Residents calling for stricter hunting regulations


MD of Foothills residents are looking for help to mitigate safety concerns over hunting and private shooting ranges.

A Millarville-area woman wrote two letters to MD council requesting support and action to change regulations around hunting and shooting, which were brought up for discussion at its public meeting Jan. 24.

The resident raised four main concerns: shooting on undeveloped road allowances, increasing setbacks to 200 metres from a fence line rather than a dwelling and 200 metres from the centre line of any road, and getting stronger regulations for private shooting ranges.

Coun. Jason Parker presented the concerns on the resident’s behalf and said it’s not the first time he’s heard about the issues from residents.

“Basically over the last four years I’ve received a lot of concerns from residents out in the west side of my division and Suzanne (Oel, councillor) has as well, with regards to shooting and hunting,” said Parker. “Some of the people coming out to shoot weren’t necessarily following all the rules or being safe, which has led to interactions with some of the residents and some close calls, which has escalated to fear for some of the landowners out that way.”

That was the case for another resident in the Priddis area, who had a scary experience on her acreage. She has asked to remain anonymous due to personal safety concerns.

“I have horses and I was going out to do chores by the barn, and when I was up there a bullet went zinging right past my head,” she said. “I heard it. I couldn’t tell you how close it was, but it was too close for comfort.”

She hid and peeked around the corner to see whether she could see the shooter, since it sounded as though the shot had come from near her house. Two more rifle shots followed.

The next day, she and her husband walked up to the barn and found a bullet on the ground just one foot from where her truck had been parked – six feet from where she had been hiding.

“That one probably wouldn’t have done damage, or much damage, if it had hit the truck, but the one that went zinging past me sure would have,” she said. “I’m not restful about this situation, I’m not pleased about this situation, and I’m not going to be quiet about this situation. This isn’t over.

“There’s nobody here who lives in our area that’s against hunting. There’s nobody that’s against rifles. What we’re against is the reckless and inconsiderate use of them, and that puts people’s lives at risk and it’s a safety issue.”

Parker said residents are hoping to see the MD put stronger regulations in place for shooting on or accessing private property to protect neighbours.

Currently, hunters can access and hunt on undeveloped road allowances. While residents aren’t calling to restrict access, they hope to ban shooting from the road allowance.

“When you shoot an animal on a road allowance they don’t necessarily fall down and die right at that point,” said Parker. “They will likely travel for a while before they finally pass away, so they don’t generally stay on that road allowance, they may access private property on either side of that road allowance.”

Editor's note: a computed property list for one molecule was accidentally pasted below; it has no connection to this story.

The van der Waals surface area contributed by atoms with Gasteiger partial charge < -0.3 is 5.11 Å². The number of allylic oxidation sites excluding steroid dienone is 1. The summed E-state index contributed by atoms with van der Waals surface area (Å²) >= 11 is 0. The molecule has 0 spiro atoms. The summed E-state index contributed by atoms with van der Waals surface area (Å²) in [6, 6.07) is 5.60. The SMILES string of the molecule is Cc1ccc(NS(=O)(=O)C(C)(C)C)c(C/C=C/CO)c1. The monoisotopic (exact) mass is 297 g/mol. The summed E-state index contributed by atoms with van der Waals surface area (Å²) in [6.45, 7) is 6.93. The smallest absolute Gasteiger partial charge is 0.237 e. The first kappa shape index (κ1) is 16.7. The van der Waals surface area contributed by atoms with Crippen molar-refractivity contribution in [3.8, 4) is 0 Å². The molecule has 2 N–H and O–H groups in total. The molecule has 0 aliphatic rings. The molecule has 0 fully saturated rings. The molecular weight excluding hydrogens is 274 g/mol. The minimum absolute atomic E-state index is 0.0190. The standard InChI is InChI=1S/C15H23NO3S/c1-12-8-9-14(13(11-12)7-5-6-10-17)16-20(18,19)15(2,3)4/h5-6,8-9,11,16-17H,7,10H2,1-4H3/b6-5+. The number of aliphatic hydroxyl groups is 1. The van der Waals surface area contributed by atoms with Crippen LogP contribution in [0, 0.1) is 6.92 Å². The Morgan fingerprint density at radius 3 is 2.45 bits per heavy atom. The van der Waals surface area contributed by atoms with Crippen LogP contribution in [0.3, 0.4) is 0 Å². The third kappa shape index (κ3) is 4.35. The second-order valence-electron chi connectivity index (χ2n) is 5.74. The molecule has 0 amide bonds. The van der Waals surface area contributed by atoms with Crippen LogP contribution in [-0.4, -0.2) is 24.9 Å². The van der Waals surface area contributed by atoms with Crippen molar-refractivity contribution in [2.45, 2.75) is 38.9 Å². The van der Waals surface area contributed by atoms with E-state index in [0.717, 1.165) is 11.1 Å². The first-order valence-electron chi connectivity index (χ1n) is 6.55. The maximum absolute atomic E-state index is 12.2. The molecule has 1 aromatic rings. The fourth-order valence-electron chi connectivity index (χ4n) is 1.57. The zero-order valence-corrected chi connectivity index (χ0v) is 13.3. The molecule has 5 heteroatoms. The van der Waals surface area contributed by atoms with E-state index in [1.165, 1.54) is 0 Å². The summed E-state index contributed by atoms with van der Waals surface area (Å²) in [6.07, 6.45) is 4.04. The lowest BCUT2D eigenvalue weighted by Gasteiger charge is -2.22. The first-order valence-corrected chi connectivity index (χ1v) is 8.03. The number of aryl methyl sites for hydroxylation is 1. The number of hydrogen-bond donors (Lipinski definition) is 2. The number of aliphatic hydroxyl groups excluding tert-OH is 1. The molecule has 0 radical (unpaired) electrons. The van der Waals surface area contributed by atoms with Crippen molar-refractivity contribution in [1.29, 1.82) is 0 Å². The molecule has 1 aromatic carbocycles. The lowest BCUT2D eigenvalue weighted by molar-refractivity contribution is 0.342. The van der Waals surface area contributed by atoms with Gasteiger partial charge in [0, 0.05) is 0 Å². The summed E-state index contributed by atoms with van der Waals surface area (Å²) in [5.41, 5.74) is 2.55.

Some hunters will go onto private property to retrieve the animal without permission from the owner, or call Fish and Wildlife and receive permission to access the land because their mandate is to not waste an animal or carcass, he said.

Other municipalities have written letters to support changing the regulations on road allowances. In 2015, Mountain View County, Rocky View County, the MD of Bighorn, and Alberta Beef Producers all sent letters imploring the Province to ban shooting from undeveloped road allowances, but their proposal was denied.

“This isn’t taking away any rights on hunters and it’s not deterring hunting, it’s not prohibiting access to those undeveloped road allowances, it’s just preventing the actual hunting on those road allowances could prevent those hunters from going into private lands,” said Parker.

The resident’s letters also called for a change to policies on setbacks, which currently permit shooting at least 200 metres from an inhabited building. She would like to see it changed to within 200 metres of a fence line.

“Her rationale is there’s a lot of small country residential parcels within the MD and there are people who might be out working with their horses or moving cattle and hunters may not know there’s a person who is within a different structure or a corral, any of those sorts of things,” said Parker.

Her final request was to restrict shooting ranges on private land so residents have stricter rules to follow in order to fire a rifle on their own property, he said.

“This is a pretty contentious one as well,” said Parker.

He brought the issues forward to council to seek advice and have MD staff look at the resident’s recommendations and determine whether they were feasible.

“Council isn’t necessarily in favour or in opposition to any of the items she put forth, but it was my job to present the information from her so we could have the conversation and further public consultation to see if there’s anything we need to do.”


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